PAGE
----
“Well at this point, it’s rare to see someone completely new. After a while, the same old faces appear. You know, the teenagers after school. The workers after work. The weekenders. We get tourists of course, but not too many. We get travellers too, because we’re close to the highway.”

“Oh. Well, I’m one of them. I’m just passing by. Leaving soon.”

I saw him smirk, shaking his head, and I wondered why.

“It’s a shame you’re not a regular. You’re gonna miss these drinks. Trust me.” He handed me the smoothie in a tall, thin glass, accentuated with a cocktail umbrella. He was right; the taste was pure ambrosia. I felt like there must be a secret ingredient. Every good recipe has a secret ingredient.

“My Goodness. This is perfect.” I gushed, slurping slowly. “And you made it in, what, like 0.3 seconds? That’s talent.”

He shrugged bashfully. “I guess it becomes part of the daily grind. I mean, I was probably terrible to start off with.”

“Well, I have to applaud your craft.” I showcased my killer-dimple smile.

“You’re one of a few who’ve taken the time to compliment me. Thanks.”

“No problem.” I leaned forward, resting my elbows on the counter, cupping my chin in my hands. I probably looked like I was smitten or something. I guess that’s the look I was going for. “So, is this your bar? Family business?”

“God, no,” he shakes his head. “I’m just an employee. One of six. I work mainly weekends, but I do get the odd Saturday off. I need to save up some cash alongside college.”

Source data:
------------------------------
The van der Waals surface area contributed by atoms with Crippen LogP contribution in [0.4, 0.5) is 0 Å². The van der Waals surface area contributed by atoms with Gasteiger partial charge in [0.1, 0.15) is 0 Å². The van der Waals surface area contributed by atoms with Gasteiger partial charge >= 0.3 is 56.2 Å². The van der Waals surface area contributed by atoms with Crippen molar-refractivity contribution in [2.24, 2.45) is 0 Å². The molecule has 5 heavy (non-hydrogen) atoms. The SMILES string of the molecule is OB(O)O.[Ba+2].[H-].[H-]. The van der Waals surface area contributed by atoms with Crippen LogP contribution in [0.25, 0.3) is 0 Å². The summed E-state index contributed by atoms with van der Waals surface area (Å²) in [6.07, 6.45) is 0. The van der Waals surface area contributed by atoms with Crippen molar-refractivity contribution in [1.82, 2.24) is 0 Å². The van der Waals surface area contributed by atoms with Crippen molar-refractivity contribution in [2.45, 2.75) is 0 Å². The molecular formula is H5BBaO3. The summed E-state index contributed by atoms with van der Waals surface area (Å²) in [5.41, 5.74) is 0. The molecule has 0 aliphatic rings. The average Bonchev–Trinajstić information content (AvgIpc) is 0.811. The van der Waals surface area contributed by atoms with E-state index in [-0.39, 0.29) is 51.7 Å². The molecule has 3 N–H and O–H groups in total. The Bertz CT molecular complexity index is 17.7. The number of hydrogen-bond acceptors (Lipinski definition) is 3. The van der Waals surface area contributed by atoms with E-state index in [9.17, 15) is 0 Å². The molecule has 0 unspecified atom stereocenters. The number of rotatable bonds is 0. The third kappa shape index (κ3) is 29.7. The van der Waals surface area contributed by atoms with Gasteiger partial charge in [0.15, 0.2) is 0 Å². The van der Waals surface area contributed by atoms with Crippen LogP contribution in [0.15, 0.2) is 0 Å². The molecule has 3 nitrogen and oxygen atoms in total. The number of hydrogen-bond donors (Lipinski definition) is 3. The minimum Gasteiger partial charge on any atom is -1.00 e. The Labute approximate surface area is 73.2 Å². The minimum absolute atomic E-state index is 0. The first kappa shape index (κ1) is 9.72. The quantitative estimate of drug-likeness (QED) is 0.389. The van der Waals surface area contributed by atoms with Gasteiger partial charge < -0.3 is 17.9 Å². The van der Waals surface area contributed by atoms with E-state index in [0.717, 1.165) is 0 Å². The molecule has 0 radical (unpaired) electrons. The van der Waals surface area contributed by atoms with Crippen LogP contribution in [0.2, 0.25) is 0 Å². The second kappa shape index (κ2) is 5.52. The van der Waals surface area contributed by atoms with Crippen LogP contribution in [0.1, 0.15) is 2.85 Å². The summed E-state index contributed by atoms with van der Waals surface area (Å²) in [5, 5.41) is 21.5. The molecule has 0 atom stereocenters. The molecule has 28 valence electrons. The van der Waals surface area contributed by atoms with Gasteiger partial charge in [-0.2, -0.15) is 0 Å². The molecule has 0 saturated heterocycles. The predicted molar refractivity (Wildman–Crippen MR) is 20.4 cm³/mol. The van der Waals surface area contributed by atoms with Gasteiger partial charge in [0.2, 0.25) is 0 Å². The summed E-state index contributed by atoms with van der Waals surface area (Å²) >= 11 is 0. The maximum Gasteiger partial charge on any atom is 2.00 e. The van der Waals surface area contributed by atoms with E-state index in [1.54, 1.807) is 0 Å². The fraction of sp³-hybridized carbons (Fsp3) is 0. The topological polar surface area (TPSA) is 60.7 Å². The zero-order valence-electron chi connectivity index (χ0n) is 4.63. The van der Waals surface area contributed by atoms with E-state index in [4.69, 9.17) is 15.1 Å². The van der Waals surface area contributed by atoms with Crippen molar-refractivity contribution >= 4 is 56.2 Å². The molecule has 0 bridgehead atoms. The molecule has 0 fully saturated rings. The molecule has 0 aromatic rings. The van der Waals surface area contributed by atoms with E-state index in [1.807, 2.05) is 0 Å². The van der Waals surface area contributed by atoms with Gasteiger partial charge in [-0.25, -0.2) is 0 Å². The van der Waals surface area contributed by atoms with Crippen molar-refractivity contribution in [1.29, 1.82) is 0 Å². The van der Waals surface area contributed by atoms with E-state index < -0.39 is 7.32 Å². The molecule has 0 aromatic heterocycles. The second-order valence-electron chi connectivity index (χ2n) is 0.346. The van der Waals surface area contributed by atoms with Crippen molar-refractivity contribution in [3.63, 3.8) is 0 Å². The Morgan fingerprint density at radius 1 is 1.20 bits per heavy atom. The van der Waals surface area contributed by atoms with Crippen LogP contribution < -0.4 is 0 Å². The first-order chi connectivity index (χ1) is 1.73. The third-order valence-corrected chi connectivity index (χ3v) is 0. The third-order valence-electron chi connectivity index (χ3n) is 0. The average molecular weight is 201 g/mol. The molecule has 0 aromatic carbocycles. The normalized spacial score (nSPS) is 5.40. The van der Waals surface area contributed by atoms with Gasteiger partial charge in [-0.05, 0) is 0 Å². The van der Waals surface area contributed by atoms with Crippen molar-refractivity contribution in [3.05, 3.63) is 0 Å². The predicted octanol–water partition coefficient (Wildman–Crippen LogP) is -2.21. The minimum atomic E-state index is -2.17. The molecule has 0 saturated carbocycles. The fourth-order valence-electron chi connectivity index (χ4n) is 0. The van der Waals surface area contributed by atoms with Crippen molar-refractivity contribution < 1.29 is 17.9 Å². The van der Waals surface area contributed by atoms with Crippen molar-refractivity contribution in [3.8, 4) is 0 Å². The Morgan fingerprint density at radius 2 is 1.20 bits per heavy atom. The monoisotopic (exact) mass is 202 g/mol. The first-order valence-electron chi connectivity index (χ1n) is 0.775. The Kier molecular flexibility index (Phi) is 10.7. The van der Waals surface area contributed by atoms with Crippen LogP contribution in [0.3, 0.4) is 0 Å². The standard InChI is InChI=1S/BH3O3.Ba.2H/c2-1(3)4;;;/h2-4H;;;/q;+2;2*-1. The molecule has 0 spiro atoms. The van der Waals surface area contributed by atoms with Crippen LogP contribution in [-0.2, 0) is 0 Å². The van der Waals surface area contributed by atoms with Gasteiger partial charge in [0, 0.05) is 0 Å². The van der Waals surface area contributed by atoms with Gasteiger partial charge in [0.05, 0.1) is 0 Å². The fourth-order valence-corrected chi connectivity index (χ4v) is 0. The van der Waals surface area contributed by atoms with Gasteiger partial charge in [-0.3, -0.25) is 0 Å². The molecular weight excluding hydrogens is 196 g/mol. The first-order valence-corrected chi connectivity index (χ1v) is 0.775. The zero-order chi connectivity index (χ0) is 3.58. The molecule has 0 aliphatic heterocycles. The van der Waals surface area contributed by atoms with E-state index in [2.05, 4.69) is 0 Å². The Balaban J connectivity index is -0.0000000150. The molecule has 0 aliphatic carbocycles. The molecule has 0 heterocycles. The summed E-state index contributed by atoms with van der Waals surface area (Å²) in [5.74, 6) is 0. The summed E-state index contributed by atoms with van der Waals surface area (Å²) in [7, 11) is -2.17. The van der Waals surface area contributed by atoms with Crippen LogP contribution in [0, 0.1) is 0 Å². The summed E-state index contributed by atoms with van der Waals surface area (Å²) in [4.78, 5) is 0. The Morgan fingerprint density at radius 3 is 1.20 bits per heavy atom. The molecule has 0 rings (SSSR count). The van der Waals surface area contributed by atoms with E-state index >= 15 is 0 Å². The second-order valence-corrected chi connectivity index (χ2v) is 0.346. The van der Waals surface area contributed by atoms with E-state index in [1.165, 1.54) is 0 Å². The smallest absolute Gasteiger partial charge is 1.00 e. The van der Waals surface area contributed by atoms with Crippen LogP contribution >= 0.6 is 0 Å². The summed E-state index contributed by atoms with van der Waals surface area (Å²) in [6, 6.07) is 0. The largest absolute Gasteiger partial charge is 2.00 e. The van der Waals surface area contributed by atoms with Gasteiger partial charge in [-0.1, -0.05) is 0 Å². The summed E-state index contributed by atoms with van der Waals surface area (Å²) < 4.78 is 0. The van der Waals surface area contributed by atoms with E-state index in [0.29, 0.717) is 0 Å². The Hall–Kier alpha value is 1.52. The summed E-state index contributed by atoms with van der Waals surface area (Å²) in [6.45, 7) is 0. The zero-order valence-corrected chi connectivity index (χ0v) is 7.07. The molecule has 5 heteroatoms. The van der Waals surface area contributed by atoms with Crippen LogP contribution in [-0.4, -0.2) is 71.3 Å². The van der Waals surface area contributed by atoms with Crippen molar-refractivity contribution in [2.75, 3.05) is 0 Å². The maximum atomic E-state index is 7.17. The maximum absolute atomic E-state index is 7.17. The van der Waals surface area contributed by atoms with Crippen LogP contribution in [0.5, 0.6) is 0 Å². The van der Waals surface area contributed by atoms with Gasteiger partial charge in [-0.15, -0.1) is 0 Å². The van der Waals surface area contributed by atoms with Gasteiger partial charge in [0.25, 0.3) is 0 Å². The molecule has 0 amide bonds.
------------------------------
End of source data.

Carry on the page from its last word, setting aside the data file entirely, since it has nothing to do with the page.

“College? Hhm. Freshman or sophomore?”

“Fresher. Started last fall.”

“What are you studying?” I probed. He raised his eyebrow, causing me to retract a little. “I’m sorry. I’m acting like a private investigator.”

“No, it’s cool. I’ve just never known a stranger to be so interested in conversation for a long time. I hardly ever get a word out of most of these people, though I try my best. So this is a nice burst of fresh air.”

“That’s lovely to hear.” I beamed. “But I should probably leave, now. It’s getting late and I still have a few hours left on the road.”

He smiled again, and I frowned. What was so funny about me having to leave?

“You might find that a little difficult, he chuckled. “I saw you park your car a couple of hours ago. Not that I was eyeing you out, or anything. But yeah, look behind you.”

I whipped my head around, trying to look for my car. I realised that it was completely out of sight.

“What the fuck?” I huffed. “Did someone steal my car?” I almost dashed off, walking off to the car park in a strop.

“Towed. You parked it in the wrong place.”

My stomach sank. “No, no, no, God, no.” I had never felt more stupid in my life. Especially in front of a gorgeous guy. “How do I get it back?”

“Gotta go to the impound, which is a few miles out of town. Not sure how you could do that without a ride.”

“I don’t have enough money to get my car back out, Jesus Christ…” I rested my hands on my head in distress. “I’m supposed to be in Presley by the end of today. What am I going to do?”

I hung around the side of the bar as he served a couple more customers.

“Presley’s not too far from here. Just another hour and a half.”

“So? Should I walk there??” I snapped unexpectedly. “Shit, I’m sorry. I just have to get there soon.”

He looked at me sympathetically, as if he was thinking of something to do to help.

“Shop closes in half an hour. I’m heading to my sister’s place which is about an hour away, North East. It’s a little closer than Presley, but I don’t mind driving you all the way there if you don’t mind.”

“…To Presley?” I raised my eyebrow.